Sermon Summary, Jan 17, 2016, “The Humanity of Jesus”
Christians make the claim that Jesus was both divine and human. To us, the incarnate Christ makes all the difference. Yet in the world of reason, where is the line drawn and what does it matter?
What do we need to believe to be a Christian. Wesley often said, “In the essentials unity, in the non-essentials liberty, and in all things charity.” Then he neglected to tell us the essentials. We talked of two of them last week: Jesus was a historical figure who lived among us; and two, the Gospels can be relied on to portray who he was.
But what do we need to believe? Jefferson did not believe in any supernatural aspects of Jesus. How Jeffersonian can we be? Need we believe in the Virgin Birth? Probably not an essential. Yet as one who believes in the Virgin Birth, I don’t think it was one of God’s great miracles, adding a little genetic code, DNA, the language of God to Mary’s. And in search of the human Jesus, “being born in human likeness,” Jesus was born of woman. Actually, the story is less about genetics and biology that it is about who Jesus is, a part of the Trinity.
Another question of humanity, was Jesus married? Not a question most of us would ask until Dan Brown challenged it in The Davinci Code. He would argue that all good Jewish young men married. It was expected. Yet we find John the Baptist (nd the Essenses with whom John probably lived), as well as Saul (the Pharisee a good Jew, who became Paul) who never married. Not essential, yet had the gospels been written with a married Jesus, it probably would not have mattered.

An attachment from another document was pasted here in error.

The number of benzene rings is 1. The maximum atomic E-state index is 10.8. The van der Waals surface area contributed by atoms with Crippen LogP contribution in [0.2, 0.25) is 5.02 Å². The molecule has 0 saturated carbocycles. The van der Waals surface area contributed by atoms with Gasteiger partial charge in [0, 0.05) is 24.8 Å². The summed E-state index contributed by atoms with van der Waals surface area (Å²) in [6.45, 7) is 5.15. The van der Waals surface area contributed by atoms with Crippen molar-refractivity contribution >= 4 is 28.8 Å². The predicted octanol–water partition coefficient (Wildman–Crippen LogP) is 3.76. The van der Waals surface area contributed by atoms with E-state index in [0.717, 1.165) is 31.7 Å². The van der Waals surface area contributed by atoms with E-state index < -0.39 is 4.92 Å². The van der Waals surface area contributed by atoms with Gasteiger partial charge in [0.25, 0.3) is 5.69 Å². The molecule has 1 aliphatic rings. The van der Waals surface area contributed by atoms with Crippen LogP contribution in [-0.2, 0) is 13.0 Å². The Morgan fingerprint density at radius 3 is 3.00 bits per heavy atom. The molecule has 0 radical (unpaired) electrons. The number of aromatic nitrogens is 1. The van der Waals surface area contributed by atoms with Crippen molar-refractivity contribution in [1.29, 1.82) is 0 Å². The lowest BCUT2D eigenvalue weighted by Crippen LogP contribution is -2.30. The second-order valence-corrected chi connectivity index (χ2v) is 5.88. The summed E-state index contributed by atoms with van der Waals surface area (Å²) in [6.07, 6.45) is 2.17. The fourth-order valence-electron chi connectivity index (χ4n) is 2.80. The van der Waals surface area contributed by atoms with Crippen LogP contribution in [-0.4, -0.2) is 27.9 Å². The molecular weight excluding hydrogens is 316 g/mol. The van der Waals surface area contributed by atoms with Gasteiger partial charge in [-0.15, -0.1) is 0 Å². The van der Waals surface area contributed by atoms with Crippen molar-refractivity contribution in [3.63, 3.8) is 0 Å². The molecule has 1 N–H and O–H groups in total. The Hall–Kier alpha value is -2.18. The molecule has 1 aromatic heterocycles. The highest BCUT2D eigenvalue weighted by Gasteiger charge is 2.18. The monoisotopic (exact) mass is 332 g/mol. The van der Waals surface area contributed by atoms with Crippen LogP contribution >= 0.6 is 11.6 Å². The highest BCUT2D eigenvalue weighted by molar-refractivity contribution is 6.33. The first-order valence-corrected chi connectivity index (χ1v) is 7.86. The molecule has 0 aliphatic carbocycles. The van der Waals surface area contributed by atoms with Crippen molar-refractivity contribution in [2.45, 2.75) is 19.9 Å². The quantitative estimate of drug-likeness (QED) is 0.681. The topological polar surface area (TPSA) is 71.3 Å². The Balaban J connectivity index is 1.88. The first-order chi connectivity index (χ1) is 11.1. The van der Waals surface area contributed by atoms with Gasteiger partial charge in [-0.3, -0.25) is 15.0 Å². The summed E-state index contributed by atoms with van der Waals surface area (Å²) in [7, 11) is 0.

And what of Mary Magdalene who Dan Brown said was his wife and mother of his child? Mary who was portrayed in “Jesus Christ Superstar” as loving Jesus. Mary was one of the most important characters in Scripture. Mary from whom Jesus cast out seven demons. Mary at the foot of the cross. Mary at the tomb. Mary who announces the Good News, ‘I have seen the Lord!” Mary who more that likely loved Jesus. And since Jesus was human, we might have expected him to have feelings for her. But there is nothing in the Bible or any first century documentation to think he was married.
It was from the humanity of Jesus that we come to know his compassion and passion, the compassion of Jesus that cares for us, the passion of Jesus that sacrifices for us. “When he saw the crowds, he had compassion for them…” (Mt 9:35) And all of the stories tell of his patience and compassion for the people.
It is the humanity of Jesus that has compassion. It is the Universal Church that gives compassion to the world in his stead today. That’s us. Thomas á Kempis says, “We must imitate the life and conversation of Christ.” We do that with our compassion for the world, the ones Jesus would have compassion for today.